As electric car enthusiasts gather at scheduled Plug In Day events in nearly 100 US cities Saturday, they have reasons to celebrate. Much has changed over the three years since the first nationwide day of alternative-fuel celebration.
Electric cars and plug-in hybrids are increasingly popular. International automotive giants are throwing their weight behind what once was a fringe interest. The talk of the car world is luxury electric carmaker Tesla Motors, a feisty newcomer that has raised the bar on what's possible in alternative transportation.
Despite its accomplishments and accelerating momentum, the plug-in industry has not yet reached the point of widespread appeal. High sticker prices and concerns over limited range stand in the way.
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"The tipping point will be when middle America gets it – when they understand this technology is superior to what they’re buying," says Paul Scott, cofounder of Plug In America, one of the organizers behind Plug In Day. "They may not want to buy them right then and there, but they will say 'Yes, I will buy a plug-in sometime in the future.' " ( Continue… )
Torrential rain earlier in the month caused mass flooding across the state of Colorado, a state that in recent years has experienced a boom in oil and gas drilling and production due to the development of hydraulic fracturing and horizontal drilling technologies.
Thousands of wells have been drilled across the state, and whilst operators shut off any equipment located in flood-prone areas, so far more than 37,000 gallons of oil have spilt as a result of damage caused by the floodwater, and the states oil and gas industry is rushing around trying to clean up the leaks as fast as possible.
Many holding tanks have been toppled, spilling their contents. Dan Kelly, the vice president of Noble Energy’s department in the state, said that “there was a tremendous amount of I think earth moved in some cases to where the foundations to some of these tanks actually washed out underneath them.” ( Continue… )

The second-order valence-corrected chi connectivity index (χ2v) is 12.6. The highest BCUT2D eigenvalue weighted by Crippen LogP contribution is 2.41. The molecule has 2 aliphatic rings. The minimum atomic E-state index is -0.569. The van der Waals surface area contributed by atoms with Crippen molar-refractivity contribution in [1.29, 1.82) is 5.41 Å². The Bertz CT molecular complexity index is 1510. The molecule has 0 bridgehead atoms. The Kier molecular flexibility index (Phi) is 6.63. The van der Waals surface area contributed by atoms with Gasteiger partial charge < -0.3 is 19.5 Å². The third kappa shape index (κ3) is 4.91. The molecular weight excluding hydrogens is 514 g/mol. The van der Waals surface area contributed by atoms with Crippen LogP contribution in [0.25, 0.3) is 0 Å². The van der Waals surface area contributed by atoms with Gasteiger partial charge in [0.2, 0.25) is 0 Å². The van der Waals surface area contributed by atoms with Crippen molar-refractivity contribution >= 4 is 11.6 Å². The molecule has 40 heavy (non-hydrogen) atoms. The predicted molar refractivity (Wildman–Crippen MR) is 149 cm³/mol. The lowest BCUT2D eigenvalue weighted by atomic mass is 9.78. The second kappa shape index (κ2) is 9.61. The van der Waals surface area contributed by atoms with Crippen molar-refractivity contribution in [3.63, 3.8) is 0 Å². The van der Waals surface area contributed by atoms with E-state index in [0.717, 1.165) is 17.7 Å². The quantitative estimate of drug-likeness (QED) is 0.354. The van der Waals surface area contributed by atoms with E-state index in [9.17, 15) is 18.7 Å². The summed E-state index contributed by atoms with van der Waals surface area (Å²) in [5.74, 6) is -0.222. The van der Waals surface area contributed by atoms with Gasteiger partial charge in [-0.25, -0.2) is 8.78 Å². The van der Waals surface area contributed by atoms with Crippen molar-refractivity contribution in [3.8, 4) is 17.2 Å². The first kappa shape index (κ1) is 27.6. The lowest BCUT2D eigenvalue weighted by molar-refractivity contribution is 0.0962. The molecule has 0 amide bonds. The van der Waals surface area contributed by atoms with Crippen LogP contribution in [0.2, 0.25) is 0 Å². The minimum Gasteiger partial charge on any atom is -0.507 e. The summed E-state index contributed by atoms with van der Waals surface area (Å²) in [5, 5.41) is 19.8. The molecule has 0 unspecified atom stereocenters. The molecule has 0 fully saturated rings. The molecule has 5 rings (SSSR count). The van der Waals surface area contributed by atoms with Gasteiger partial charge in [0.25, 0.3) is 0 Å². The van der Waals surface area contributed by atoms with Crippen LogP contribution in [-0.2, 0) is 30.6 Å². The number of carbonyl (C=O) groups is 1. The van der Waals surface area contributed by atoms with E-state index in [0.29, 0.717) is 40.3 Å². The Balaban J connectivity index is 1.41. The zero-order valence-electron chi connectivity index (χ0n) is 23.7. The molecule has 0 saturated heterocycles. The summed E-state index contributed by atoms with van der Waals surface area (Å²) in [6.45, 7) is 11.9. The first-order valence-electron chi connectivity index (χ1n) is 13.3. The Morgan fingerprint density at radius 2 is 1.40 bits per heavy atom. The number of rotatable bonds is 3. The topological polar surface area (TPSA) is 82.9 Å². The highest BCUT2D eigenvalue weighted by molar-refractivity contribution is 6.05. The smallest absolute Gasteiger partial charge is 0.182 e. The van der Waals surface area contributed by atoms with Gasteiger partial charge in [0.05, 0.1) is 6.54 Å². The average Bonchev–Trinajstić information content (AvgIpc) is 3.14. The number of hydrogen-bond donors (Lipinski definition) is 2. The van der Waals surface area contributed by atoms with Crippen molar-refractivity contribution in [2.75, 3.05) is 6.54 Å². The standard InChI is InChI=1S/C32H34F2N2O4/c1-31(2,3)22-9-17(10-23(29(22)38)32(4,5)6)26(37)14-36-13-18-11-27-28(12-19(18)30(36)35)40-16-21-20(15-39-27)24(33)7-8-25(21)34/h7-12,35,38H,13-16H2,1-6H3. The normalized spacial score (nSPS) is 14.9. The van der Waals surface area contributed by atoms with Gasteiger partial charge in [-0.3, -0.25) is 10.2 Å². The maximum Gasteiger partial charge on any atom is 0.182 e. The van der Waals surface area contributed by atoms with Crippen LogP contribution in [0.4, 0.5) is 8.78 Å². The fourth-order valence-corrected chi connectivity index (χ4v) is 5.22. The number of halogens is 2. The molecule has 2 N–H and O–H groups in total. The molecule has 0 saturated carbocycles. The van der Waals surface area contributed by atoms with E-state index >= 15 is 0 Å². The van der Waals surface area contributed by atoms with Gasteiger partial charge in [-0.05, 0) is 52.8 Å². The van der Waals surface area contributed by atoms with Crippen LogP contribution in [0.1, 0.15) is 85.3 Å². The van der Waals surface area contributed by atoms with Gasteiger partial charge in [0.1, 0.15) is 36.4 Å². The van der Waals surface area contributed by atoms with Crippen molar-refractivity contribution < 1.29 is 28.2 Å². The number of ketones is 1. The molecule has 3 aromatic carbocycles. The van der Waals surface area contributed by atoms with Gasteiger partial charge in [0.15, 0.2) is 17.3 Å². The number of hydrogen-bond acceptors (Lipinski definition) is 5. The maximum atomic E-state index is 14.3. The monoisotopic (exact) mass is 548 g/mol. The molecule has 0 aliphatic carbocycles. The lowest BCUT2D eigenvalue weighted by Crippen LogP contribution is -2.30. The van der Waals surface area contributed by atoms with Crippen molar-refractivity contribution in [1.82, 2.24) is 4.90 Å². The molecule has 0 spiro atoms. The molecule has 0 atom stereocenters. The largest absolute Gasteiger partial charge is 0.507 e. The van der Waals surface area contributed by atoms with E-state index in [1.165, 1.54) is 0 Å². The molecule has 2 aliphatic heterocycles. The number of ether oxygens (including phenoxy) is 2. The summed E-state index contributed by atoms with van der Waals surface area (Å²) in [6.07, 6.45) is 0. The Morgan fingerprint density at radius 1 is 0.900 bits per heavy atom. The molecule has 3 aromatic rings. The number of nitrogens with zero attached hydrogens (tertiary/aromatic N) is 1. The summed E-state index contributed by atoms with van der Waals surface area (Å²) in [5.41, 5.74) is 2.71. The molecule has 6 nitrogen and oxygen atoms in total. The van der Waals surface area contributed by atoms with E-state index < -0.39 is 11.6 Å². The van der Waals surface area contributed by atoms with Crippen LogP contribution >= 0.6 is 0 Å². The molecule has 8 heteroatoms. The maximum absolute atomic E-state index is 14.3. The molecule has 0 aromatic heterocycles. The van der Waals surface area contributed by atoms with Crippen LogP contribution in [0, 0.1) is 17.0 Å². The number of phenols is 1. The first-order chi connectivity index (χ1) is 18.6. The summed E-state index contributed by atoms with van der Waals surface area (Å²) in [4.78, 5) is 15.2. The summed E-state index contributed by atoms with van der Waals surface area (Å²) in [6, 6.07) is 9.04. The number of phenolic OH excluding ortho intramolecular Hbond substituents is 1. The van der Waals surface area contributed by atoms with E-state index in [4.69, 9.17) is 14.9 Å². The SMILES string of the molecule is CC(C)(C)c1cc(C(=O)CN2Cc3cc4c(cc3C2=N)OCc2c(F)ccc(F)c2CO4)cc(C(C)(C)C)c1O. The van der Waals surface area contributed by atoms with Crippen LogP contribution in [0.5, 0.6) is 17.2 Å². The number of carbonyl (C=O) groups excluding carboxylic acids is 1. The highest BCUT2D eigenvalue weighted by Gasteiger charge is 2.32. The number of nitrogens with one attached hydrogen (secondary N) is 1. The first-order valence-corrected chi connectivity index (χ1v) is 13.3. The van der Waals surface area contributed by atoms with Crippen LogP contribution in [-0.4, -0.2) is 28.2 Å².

In a hotly anticipated UN climate report issued Friday, the world's leading climate scientists again warned of the rising levels of greenhouse gases being pumped into Earth's atmosphere and fueling global warming.
Behind those rising emissions are two giant energy pumps: the developed world's economic engine and the developing world's economic engine.
The developing world's engine is revving at high speed. Hundreds of millions of people are moving into the middle class, replacing bikes with cars, buying dishwashers and refrigerators, and adopting lifestyles that demand more energy. That growth is happening so fast that climate scientists once again have sounded the alarm.
"Continued emissions of greenhouse gases will cause further warming and changes in all components of the climate system," the UN's climate panel said in a preliminary report released Friday. "Limiting climate change will require substantial and sustained reductions of greenhouse gas emissions." The report added that it is "extremely likely" that human activity is a primary driver of global warming – namely in the form of carbon-based fuels that release heat-trapping gases.
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But that general gloom shouldn't overshadow the quiet progress that's being made in many parts of the developed world. There, the progress is slow, perhaps due more to a deep recession and a market-driven fuel switch than to specific moves on emissions. Still, it is a sign that societies can make strides toward smarter energy use. ( Continue… )
The head of the World Bank in Russia said Wednesday he was alarmed by the slowdown in the Russian economy. The bank said the Russian economy was slow to emerge from a recession still gripping parts of the eurozone despite recovery elsewhere in the world. It said the government's investment activities slowed down in part because of the completion of the Nord Stream natural gas pipeline through the Baltic Sea. Its dependence on oil and natural gas exports, meanwhile, exposed the Russian economy to additional risks. With Europe finding new sources of natural gas, and Asian economies looking at Canadian markets, the Russian economy is starting to retreat behind the former Iron Curtain.
The World Bank said it revised its growth projection for the Russian economy from its May estimate of 2.3 percent to 1.8 percent for 2013.